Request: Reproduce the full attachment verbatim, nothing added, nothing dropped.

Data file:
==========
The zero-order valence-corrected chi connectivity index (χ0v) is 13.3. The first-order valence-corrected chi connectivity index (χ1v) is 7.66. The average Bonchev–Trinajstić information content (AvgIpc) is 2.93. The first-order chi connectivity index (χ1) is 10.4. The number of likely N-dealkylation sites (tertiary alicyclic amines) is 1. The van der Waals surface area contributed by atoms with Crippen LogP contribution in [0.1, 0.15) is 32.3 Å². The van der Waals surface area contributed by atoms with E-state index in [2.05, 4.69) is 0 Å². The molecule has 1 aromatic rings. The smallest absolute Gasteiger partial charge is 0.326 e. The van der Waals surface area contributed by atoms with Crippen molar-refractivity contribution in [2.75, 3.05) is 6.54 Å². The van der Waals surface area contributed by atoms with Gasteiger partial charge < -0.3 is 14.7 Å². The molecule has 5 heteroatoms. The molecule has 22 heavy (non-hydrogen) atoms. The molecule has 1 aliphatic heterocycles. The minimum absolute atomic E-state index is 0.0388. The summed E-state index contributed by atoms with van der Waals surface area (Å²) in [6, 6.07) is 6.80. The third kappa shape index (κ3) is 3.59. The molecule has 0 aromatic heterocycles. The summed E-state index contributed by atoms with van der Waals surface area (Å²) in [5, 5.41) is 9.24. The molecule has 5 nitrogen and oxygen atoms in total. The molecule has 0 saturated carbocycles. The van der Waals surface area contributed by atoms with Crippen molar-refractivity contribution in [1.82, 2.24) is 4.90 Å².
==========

The zero-order valence-corrected chi connectivity index (χ0v) is 13.3. The first-order valence-corrected chi connectivity index (χ1v) is 7.66. The average Bonchev–Trinajstić information content (AvgIpc) is 2.93. The first-order chi connectivity index (χ1) is 10.4. The number of likely N-dealkylation sites (tertiary alicyclic amines) is 1. The van der Waals surface area contributed by atoms with Crippen LogP contribution in [0.1, 0.15) is 32.3 Å². The van der Waals surface area contributed by atoms with E-state index in [2.05, 4.69) is 0 Å². The molecule has 1 aromatic rings. The smallest absolute Gasteiger partial charge is 0.326 e. The van der Waals surface area contributed by atoms with Crippen molar-refractivity contribution in [2.75, 3.05) is 6.54 Å². The van der Waals surface area contributed by atoms with Gasteiger partial charge < -0.3 is 14.7 Å². The molecule has 5 heteroatoms. The molecule has 22 heavy (non-hydrogen) atoms. The molecule has 1 aliphatic heterocycles. The minimum absolute atomic E-state index is 0.0388. The summed E-state index contributed by atoms with van der Waals surface area (Å²) in [6, 6.07) is 6.80. The third kappa shape index (κ3) is 3.59. The molecule has 0 aromatic heterocycles. The summed E-state index contributed by atoms with van der Waals surface area (Å²) in [5, 5.41) is 9.24. The molecule has 5 nitrogen and oxygen atoms in total. The molecule has 0 saturated carbocycles. The van der Waals surface area contributed by atoms with Crippen molar-refractivity contribution in [1.82, 2.24) is 4.90 Å².